CHELSEA CLARY v. THE STATE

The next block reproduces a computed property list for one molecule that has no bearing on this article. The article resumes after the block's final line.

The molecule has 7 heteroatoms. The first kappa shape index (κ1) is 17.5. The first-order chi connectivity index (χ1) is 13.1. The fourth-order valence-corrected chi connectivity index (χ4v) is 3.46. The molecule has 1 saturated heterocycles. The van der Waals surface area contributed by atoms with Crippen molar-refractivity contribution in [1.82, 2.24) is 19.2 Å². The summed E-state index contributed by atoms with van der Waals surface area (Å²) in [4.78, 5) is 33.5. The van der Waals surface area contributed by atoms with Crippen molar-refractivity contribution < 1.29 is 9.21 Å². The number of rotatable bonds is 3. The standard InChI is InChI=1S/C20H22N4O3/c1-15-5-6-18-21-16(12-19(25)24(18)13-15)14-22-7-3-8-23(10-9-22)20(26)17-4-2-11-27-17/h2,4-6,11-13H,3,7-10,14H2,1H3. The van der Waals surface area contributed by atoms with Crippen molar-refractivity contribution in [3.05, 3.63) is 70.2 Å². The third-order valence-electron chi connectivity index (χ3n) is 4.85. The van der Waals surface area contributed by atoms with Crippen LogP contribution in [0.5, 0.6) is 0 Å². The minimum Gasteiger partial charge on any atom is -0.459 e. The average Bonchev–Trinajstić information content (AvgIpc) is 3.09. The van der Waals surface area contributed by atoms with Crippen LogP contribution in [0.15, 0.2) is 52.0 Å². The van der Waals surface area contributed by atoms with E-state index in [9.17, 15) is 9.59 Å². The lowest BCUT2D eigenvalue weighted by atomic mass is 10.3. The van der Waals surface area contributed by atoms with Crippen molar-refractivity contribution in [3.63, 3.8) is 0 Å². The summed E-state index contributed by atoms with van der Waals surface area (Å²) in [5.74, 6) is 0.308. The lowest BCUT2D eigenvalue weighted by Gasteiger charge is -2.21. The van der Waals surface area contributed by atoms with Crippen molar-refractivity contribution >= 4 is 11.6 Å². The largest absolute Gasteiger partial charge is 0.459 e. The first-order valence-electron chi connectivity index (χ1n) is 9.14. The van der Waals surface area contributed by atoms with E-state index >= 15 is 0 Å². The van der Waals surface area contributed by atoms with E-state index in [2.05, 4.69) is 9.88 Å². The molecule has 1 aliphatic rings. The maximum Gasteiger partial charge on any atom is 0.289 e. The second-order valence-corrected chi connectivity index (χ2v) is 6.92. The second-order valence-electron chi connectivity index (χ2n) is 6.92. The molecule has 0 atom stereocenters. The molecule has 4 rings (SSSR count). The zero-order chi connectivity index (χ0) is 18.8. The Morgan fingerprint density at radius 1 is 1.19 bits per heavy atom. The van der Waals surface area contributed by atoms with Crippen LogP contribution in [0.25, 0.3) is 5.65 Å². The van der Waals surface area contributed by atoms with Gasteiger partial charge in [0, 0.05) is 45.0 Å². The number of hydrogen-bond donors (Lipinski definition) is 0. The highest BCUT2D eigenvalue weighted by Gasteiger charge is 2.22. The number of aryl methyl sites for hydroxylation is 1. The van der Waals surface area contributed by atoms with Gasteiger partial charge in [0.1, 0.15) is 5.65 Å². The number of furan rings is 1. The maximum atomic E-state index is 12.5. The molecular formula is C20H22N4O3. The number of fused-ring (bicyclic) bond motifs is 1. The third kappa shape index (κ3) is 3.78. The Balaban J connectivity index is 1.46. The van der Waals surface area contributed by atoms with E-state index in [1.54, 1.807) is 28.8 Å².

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SECOND DIVISION MILLER, P. J., DOYLE, P. J., and REESE, J. NOTICE: Motions for reconsideration must be physically received in our clerk’s office within ten days of the date of decision to be deemed timely filed. http://www.gaappeals.us/rules February 26, 2018 In the Court of Appeals of Georgia A17A1593. CLARY v. THE STATE. DO-054 C DOYLE, Presiding Judge. Following a jury trial, Chelsea Brooke Clary was convicted of two counts of first-degree arson,1 concealing the death of another,2 and three counts of theft by bringing stolen property into the State.3 Clary appeals the subsequent denial of her motion for new trial, arguing that the evidence was insufficient to support the verdict; trial counsel was ineffective; and the trial court erred by failing to give a curative instruction following improper closing argument by the State. For the reasons that follow, we affirm. 1 OCGA § 16-7-60 (a) (5). 2 OCGA § 16-10-31. 3 OCGA § 16-8-9. On appeal, the appellant is no longer presumed innocent[,] and all of the evidence is to be viewed in the light most favorable to the jury verdict. This Court does not reconsider evidence or attempt to confirm the accuracy of testimony. Assessing a witness’s credibility is the responsibility of the factfinder, not this Court. Instead, we review the case to determine if the evidence, when viewed in the light most favorable to the prosecution, supports the verdict. Upon review of the sufficiency of the evidence, the relevant question is whether, after viewing the evidence in the light most favorable to the prosecution, any rational trier of fact could have found the essential elements of the crime beyond a reasonable doubt.4 So viewed, the record shows that on September 28, 2014, Clary and her boyfriend, Jonathan Cann, drove from South Carolina to Elbert County, Georgia, in two separate cars. Cann drove a Kia Spectra belonging to Charles Paul Mills, whose deceased body was in the trunk wrapped in carpet. Clary followed behind driving a Dodge Ram truck containing an assault rifle and coins stolen from Charles Wayne Jackson during a burglary in South Carolina five days earlier. Cann’s friend, Blair Leroy, was a passenger in the Dodge. 4 (Citations and punctuation omitted; emphasis in original.) Frey v. State, 338 Ga. App. 583 (790 SE2d 835) (2016). See also Jackson v. Virginia, 443 U. S. 307 (99 SCt 2781, 61 LE2d 560) (1979). 2 During the drive, the trunk to the Kia popped open, and Leroy observed what appeared to be the underside of carpeting in the trunk. She asked Clary what was inside the trunk, and Clary told her that it was a deer. Cann stopped the Kia and closed the trunk, and the trio proceeded to Elbert County. Once in Elbert County, Cann pulled off the highway onto a dirt road leading into the woods. Clary followed in the truck, but she ran it into a guardrail, where it became stuck. Leroy observed Cann standing next to the Kia, which was on fire. After unsuccessfully attempting to dislodge the truck from the guardrail, Cann set the truck on fire and began walking away. Meanwhile, Jason Blanton, a volunteer fireman, and his son, Joseph Blanton, observed the smoke from the nearby road, and he drove into the woods to assist. When the Blantons got out to offer aid, Cann exited the truck, aimed the assault rifle at them, told them their help was not needed, and then fled into the woods with Clary. Police responded, where they found Mills’s charred body in the trunk of the Kia. A subsequent autopsy revealed that he had died before the fire. After several hours, Clary and Cann were located in the woods, attempting to conceal themselves under leaves and branches. When she was apprehended, Clary had in her possession a backpack containing the stolen coins. While in jail, Clary gave her cell mate a hand3 drawn map depicting the location of the rifle and asked her to find and dispose of the gun because Clary and Cann had used it to kill someone and did not want police to find it. Authorities ultimately confiscated the map and used it to locate the rifle, which had a serial number belonging to Jackson. Clary was charged with two counts of first-degree arson (Counts 1 and 7), concealing the death of another (Count 2), and four counts of theft by bringing stolen property into the State (Counts 3, 4, 5, and 6). The jury found her not guilty on Count 4, but guilty on the remaining six counts.5 Clary filed a motion for new trial, which the trial court denied, and this appeal followed. 1. Sufficiency of the evidence. (a) Arson (Count 1). Clary contends that the evidence was insufficient to support her conviction for Count 1, arson. We disagree. Count 1 charged that Clary did knowingly damage, by means of fire, a Kia Spectra, a motor vehicle, under such circumstances that it was reasonably foreseeable that human life might be endangered in that said accused did immolate said vehicle by use of accelerant in a wooded area adjacent to a residential 5 The State jointly tried Clary with Cann. 4 neighborhood where it was foreseeable that the accused’s actions could ignite a forest fire and burn down said residential neighborhood. . . . OCGA § 16-7-60 (a) (5) provides in relevant part: A person commits the offense of arson in the first degree when, by means of fire or explosive, . . . she knowingly damages or knowingly causes, aids, abets, advises, encourages, hires, counsels, or procures another to damage . . . [a]ny vehicle . . . under such circumstances that it is reasonably foreseeable that human life might be endangered.6 Clary alleges that the State failed to prove that it was reasonably foreseeable that human life might be endangered, arguing that the vehicle was several miles into the woods, “where all witness accounts indicate there was not a residence within miles,” and started the fire in the trunk, apparently intending to confine the fire to the trunk containing Mills’s dead body. The evidence belies this assertion, however. When the Kia was set on fire, it was pulled under a tree into a bank covered with leaves and other debris. The surrounding area contained trees, brush, and other items people had dumped. By the time firefighters responded to the scene, the hill, trees, and “everything on either side of it” had burned, in a fire described by an investigator as “complete combustion.” Police also found two tires inside the vehicle, 6 (Emphasis supplied.) 5 which the fire investigator classified as accelerants designed to speed up the burning process. According to the fire investigator, the fire posed a substantial risk of creating a forest fire that could have spread for miles if not extinguished. And another officer testified that there was a boat storage area and multiple residences in the area where the Kia was set on fire, showing jurors a map of the area. Under these circumstances, there was sufficient evidence to support the jury’s conclusion that it was reasonably foreseeable that human life might be endangered by setting fire to a car containing additional tires in a heavily wooded area near homes.7 7 See Williams v. State, 329 Ga. App. 706, 711 (1) (c) (766 SE2d 474) (2014) (reasonably foreseeable that human life was in danger by a fire set in a church, even though there were no individuals in the church at the time, because the fire investigator testified that the church “‘was surrounded by homes, other businesses, and a gas station, and that the fire presented a danger to residents, the public, and firefighters’”); Pless v. State, 277 Ga. App. 415, 417 (1) (626 SE2d 613) (2006) (evidence was sufficient to support conviction for first-degree arson because the defendant set fire to strip mall in which people lived, which was surrounded by homes, other businesses, and a gas station); Vineyard v. State, 195 Ga. App. 788, 788-789 (2) (395 SE2d 49) (1990) (danger to human life foreseeable in carpet plant fire, even though wall separated employees from fire, because they were in close proximity to fire and resulting toxic smoke); Bell v. State, 163 Ga. App. 672, 675-676 (4) (295 SE2d 147) (1982) (danger to human life foreseeable because the defendant set an abandoned warehouse on fire, knowing that people were in the building at the time). See also Galbraith v. State, 468 NE2d 575, 578 (Ind. Ct. App. 1984) (affirming conviction for arson under circumstances endangering human life where the defendant set fire to a mobile home in a densely forested area with an occupied 6 (b) Concealing the death of another (Count 2). Clary contends that the evidence was insufficient to support her conviction for concealing the death of another because the evidence showed that Cann was in South Carolina when he shot Mills, wrapped him in carpet, placed him in the trunk of the Kia, and “hatched a plan . . to dispose of the car. . . .” This argument is meritless. Pursuant to OCGA § 17-2-1 (b) (1), “a person shall be subject to prosecution in [Georgia] for a crime which [s]he commits, while either within or outside [Georgia], by [her] own conduct or that of another for which [s]he is legally accountable, if . . . [t]he crime is committed either wholly or partly within [Georgia].” Here, notwithstanding that he was killed and placed in the trunk in South Carolina, the undisputed evidence shows that the Kia was set on fire in Georgia, with the intent to conceal Mills’s death. Under these circumstances, the evidence was sufficient to support Clary’s conviction for concealing the death of another.8 mobile home located 200 feet away). 8 See OCGA § 17-2-1 (b); Hunsberger v. State, 299 Ga. App. 593, 595 (2) (683 SE2d 150) (2009). We note that neither Clary nor Cann were charged in this case with murder or battery, crimes which occurred in South Carolina. 7 2. Ineffective assistance. Clary argues that trial counsel was ineffective by failing to object to improper statements by the prosecutor during closing argument. This enumeration provides no basis for reversal. To establish ineffective assistance of counsel, a defendant must show that [her] counsel’s performance was professionally deficient and that but for such deficient performance there is a reasonable probability that the result of the trial would have been different. Strickland v. Washington.9 To prove deficient performance, one must show that [her] attorney performed at trial in an objectively unreasonable way considering all the circumstances and in the light of prevailing professional norms. If the defendant fails to satisfy either the “deficient performance” or the “prejudice” prong of the Strickland test, this Court is not required to examine the other.10 And “although both the performance and prejudice components of an ineffectiveness inquiry involve mixed questions of law and fact, a trial court’s factual findings made in the course of deciding an ineffective assistance of counsel claim will be affirmed by the reviewing court unless clearly erroneous.”11 9 466 U. S. 668, 685, 695 (104 SCt 2052, 80 LE2d 674) (1984). 10 (Citation and punctuation omitted.) Graham v. State, 337 Ga. App. 664, 670 (3) (788 SE2d 555) (2016). 11 (Citation omitted.) Smith v. State, 296 Ga. 731, 733 (2) (770 SE2d 610) (2015). 8 In closing, the prosecutor commented on the arguments made by counsel for Cann, stating that: we heard during the trial that meth makes you paranoid. I don’t know if it affects counsel in the same way if their client takes meth, but it certainly seems to because that is the height of paranoia to think that this case is somehow a vast conspiracy among multiple law enforcement agencies, the District Attorney’s office, and criminals to frame these two people.12 A few moments later, while addressing Cann’s trial counsel’s argument that the passenger in Clary’s truck could not have seen Cann as he stood next to the Kia, the prosecutor said: “[T]hat’s the best he can do to say, oh, he wouldn’t have been able to see anybody; oh, it wouldn’t happen. It’s ludicrous. I feel like I am taking crazy pills.”13 Clary argues that the prosecutor’s arguments improperly implied that defense counsel was under the influence of methamphetamine. This argument is belied by the record. First, the prosecutor was responding to the arguments of Cann’s attorney, not Clary’s. More importantly, the prosecutor never implied that either defense attorney 12 (Emphasis supplied.) 13 (Emphasis supplied.) 9 was under the influence of methamphetamine; instead, he speculated about the effect that Cann’s client taking methamphetamine would have on his attorney, and he stated that he felt like he personally was “taking crazy pills.” The record simply does not support Clary’s argument on this issue. Accordingly, her trial counsel was not deficient, and the trial court did not err by denying her motion for new trial on the basis of ineffective assistance of counsel. 3. Trial court’s failure to give a curative instruction. Clary also contends that the trial court erred by failing to give a curative instruction following the State’s improper closing argument, relying on O’Neal v. State14 and OCGA § 17-8-75.15 We disagree. In O’Neal, the Supreme Court addressed whether OCGA § 17-8-75 requires a trial court to give a curative instruction even absent a request from the defendant 14 288 Ga. 219 (702 SE2d 288) (2010). 15 OCGA § 17-8-75 provides: “Where counsel in the hearing of the jury make statements of prejudicial matters which are not in evidence, it is the duty of the court to interpose and prevent the same. On objection made, the court shall also rebuke the counsel and by all needful and proper instructions to the jury endeavor to remove the improper impression from their minds; or, in his discretion, he may order a mistrial if the prosecuting attorney is the offender.” (emphasis supplied). 10 after the defendant objects to the State placing prejudicial matters before the jury that are not in evidence and the trial court sustains the objection.16 The Court held that: [n]owhere in the statute is there a requirement for defense counsel to specifically request additional remedies after interposing an objection to the improper statements made by a prosecutor. to the contrary, the plain language of OCGA § 17-8-75 refers to the trial court’s independent duty, after defense counsel’s objection, to rebuke the prosecutor, give an appropriate curative instruction, or grant a mistrial in the event that the prosecutor has injected into the case prejudicial statements on matters outside of the evidence.17 Here, Clary’s trial counsel did not object to the prosecutor’s closing argument. Therefore, O’Neal is inapplicable. Furthermore, as we held in Division 2, the record does not support Clary’s contention that the prosecutor improperly implied that her trial counsel was under the influence of drugs. Accordingly, this enumeration presents no basis for reversal. Judgment affirmed. Miller, P. J., and Reese, J., concur. 16 See O’Neal, 288 Ga. at 290. 17 (Emphasis in original.) Id. at 291 (1). 11